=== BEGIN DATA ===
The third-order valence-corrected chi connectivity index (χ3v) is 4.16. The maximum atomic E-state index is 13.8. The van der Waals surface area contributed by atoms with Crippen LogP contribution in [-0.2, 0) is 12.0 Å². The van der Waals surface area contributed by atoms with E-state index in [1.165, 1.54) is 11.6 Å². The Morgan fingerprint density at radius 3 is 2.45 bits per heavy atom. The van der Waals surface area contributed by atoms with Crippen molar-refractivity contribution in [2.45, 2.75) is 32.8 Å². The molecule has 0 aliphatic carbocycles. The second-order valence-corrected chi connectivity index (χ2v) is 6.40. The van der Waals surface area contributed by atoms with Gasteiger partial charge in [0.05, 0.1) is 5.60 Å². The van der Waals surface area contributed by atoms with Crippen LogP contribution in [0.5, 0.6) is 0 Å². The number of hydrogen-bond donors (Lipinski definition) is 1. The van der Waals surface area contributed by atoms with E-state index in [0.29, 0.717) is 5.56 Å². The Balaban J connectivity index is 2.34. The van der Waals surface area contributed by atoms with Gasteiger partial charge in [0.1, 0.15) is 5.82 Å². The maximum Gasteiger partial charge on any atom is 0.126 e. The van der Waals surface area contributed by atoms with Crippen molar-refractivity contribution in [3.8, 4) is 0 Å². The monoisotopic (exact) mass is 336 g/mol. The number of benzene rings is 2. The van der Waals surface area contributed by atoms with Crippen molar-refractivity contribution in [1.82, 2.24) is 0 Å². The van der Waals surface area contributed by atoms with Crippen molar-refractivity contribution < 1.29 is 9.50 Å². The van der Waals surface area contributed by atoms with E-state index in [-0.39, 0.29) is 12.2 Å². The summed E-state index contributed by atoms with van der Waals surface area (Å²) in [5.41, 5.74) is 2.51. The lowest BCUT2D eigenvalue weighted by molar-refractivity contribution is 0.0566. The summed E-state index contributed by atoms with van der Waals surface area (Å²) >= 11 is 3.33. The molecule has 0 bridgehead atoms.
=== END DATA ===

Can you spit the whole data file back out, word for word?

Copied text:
The third-order valence-corrected chi connectivity index (χ3v) is 4.16. The maximum atomic E-state index is 13.8. The van der Waals surface area contributed by atoms with Crippen LogP contribution in [-0.2, 0) is 12.0 Å². The van der Waals surface area contributed by atoms with E-state index in [1.165, 1.54) is 11.6 Å². The Morgan fingerprint density at radius 3 is 2.45 bits per heavy atom. The van der Waals surface area contributed by atoms with Crippen molar-refractivity contribution in [2.45, 2.75) is 32.8 Å². The molecule has 0 aliphatic carbocycles. The second-order valence-corrected chi connectivity index (χ2v) is 6.40. The van der Waals surface area contributed by atoms with Gasteiger partial charge in [0.05, 0.1) is 5.60 Å². The van der Waals surface area contributed by atoms with Crippen LogP contribution in [0.5, 0.6) is 0 Å². The number of hydrogen-bond donors (Lipinski definition) is 1. The van der Waals surface area contributed by atoms with E-state index in [0.29, 0.717) is 5.56 Å². The Balaban J connectivity index is 2.34. The van der Waals surface area contributed by atoms with Gasteiger partial charge in [0.1, 0.15) is 5.82 Å². The maximum Gasteiger partial charge on any atom is 0.126 e. The van der Waals surface area contributed by atoms with Crippen molar-refractivity contribution in [3.8, 4) is 0 Å². The monoisotopic (exact) mass is 336 g/mol. The number of benzene rings is 2. The van der Waals surface area contributed by atoms with Crippen molar-refractivity contribution in [1.82, 2.24) is 0 Å². The van der Waals surface area contributed by atoms with Crippen molar-refractivity contribution < 1.29 is 9.50 Å². The van der Waals surface area contributed by atoms with E-state index in [-0.39, 0.29) is 12.2 Å². The summed E-state index contributed by atoms with van der Waals surface area (Å²) in [5.41, 5.74) is 2.51. The lowest BCUT2D eigenvalue weighted by molar-refractivity contribution is 0.0566. The summed E-state index contributed by atoms with van der Waals surface area (Å²) >= 11 is 3.33. The molecule has 0 bridgehead atoms.